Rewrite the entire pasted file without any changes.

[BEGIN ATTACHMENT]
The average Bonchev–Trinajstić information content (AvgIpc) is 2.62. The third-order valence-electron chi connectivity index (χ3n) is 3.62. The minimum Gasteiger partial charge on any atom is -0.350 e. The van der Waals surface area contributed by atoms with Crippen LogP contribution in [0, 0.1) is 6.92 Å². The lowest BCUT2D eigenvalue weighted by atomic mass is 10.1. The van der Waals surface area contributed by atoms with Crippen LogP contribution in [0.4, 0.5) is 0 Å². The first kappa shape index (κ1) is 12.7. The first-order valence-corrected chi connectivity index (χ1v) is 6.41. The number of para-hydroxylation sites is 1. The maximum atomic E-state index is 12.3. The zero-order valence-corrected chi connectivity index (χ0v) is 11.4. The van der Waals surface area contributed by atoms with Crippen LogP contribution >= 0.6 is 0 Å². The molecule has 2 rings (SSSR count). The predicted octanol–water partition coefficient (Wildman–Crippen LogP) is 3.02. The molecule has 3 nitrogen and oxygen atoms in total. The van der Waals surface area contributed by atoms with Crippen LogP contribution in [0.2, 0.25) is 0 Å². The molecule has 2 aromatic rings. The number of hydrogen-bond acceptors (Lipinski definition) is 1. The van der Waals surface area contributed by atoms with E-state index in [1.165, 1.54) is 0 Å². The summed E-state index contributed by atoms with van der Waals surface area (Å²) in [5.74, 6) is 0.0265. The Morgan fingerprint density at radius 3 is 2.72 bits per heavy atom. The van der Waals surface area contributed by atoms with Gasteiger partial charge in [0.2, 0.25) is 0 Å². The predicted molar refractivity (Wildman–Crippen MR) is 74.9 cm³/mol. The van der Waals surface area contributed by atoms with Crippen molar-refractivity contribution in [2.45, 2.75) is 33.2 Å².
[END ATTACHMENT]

The average Bonchev–Trinajstić information content (AvgIpc) is 2.62. The third-order valence-electron chi connectivity index (χ3n) is 3.62. The minimum Gasteiger partial charge on any atom is -0.350 e. The van der Waals surface area contributed by atoms with Crippen LogP contribution in [0, 0.1) is 6.92 Å². The lowest BCUT2D eigenvalue weighted by atomic mass is 10.1. The van der Waals surface area contributed by atoms with Crippen LogP contribution in [0.4, 0.5) is 0 Å². The first kappa shape index (κ1) is 12.7. The first-order valence-corrected chi connectivity index (χ1v) is 6.41. The number of para-hydroxylation sites is 1. The maximum atomic E-state index is 12.3. The zero-order valence-corrected chi connectivity index (χ0v) is 11.4. The van der Waals surface area contributed by atoms with Crippen LogP contribution >= 0.6 is 0 Å². The molecule has 2 rings (SSSR count). The predicted octanol–water partition coefficient (Wildman–Crippen LogP) is 3.02. The molecule has 3 nitrogen and oxygen atoms in total. The van der Waals surface area contributed by atoms with Crippen LogP contribution in [0.2, 0.25) is 0 Å². The molecule has 2 aromatic rings. The number of hydrogen-bond acceptors (Lipinski definition) is 1. The van der Waals surface area contributed by atoms with E-state index in [1.165, 1.54) is 0 Å². The summed E-state index contributed by atoms with van der Waals surface area (Å²) in [5.74, 6) is 0.0265. The Morgan fingerprint density at radius 3 is 2.72 bits per heavy atom. The van der Waals surface area contributed by atoms with Gasteiger partial charge in [0.2, 0.25) is 0 Å². The predicted molar refractivity (Wildman–Crippen MR) is 74.9 cm³/mol. The van der Waals surface area contributed by atoms with Crippen molar-refractivity contribution in [2.45, 2.75) is 33.2 Å².